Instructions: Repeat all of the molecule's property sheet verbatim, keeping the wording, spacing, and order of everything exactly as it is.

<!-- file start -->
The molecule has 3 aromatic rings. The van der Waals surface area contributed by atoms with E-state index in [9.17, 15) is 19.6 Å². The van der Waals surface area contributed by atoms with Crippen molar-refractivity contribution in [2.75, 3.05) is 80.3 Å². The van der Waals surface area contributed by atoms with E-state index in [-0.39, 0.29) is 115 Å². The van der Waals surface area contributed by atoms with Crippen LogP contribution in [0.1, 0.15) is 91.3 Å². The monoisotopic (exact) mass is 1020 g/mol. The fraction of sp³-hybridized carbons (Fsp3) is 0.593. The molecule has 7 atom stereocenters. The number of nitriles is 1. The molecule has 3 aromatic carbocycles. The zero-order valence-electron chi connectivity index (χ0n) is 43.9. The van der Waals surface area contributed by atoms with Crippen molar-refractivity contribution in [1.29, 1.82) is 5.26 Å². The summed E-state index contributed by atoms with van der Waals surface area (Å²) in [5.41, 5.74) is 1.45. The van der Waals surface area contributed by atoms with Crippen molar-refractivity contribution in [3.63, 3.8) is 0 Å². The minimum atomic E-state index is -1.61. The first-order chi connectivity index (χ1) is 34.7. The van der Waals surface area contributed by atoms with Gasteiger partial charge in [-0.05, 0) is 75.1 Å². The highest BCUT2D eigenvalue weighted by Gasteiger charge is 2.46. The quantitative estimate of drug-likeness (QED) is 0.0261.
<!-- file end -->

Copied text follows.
The molecule has 3 aromatic rings. The van der Waals surface area contributed by atoms with E-state index in [9.17, 15) is 19.6 Å². The van der Waals surface area contributed by atoms with Crippen molar-refractivity contribution in [2.75, 3.05) is 80.3 Å². The van der Waals surface area contributed by atoms with E-state index in [-0.39, 0.29) is 115 Å². The van der Waals surface area contributed by atoms with Crippen LogP contribution in [0.1, 0.15) is 91.3 Å². The monoisotopic (exact) mass is 1020 g/mol. The fraction of sp³-hybridized carbons (Fsp3) is 0.593. The molecule has 7 atom stereocenters. The number of nitriles is 1. The molecule has 3 aromatic carbocycles. The zero-order valence-electron chi connectivity index (χ0n) is 43.9. The van der Waals surface area contributed by atoms with Crippen molar-refractivity contribution in [1.29, 1.82) is 5.26 Å². The summed E-state index contributed by atoms with van der Waals surface area (Å²) in [5.41, 5.74) is 1.45. The van der Waals surface area contributed by atoms with Crippen molar-refractivity contribution in [3.63, 3.8) is 0 Å². The minimum atomic E-state index is -1.61. The first-order chi connectivity index (χ1) is 34.7. The van der Waals surface area contributed by atoms with Gasteiger partial charge in [-0.05, 0) is 75.1 Å². The highest BCUT2D eigenvalue weighted by Gasteiger charge is 2.46. The quantitative estimate of drug-likeness (QED) is 0.0261.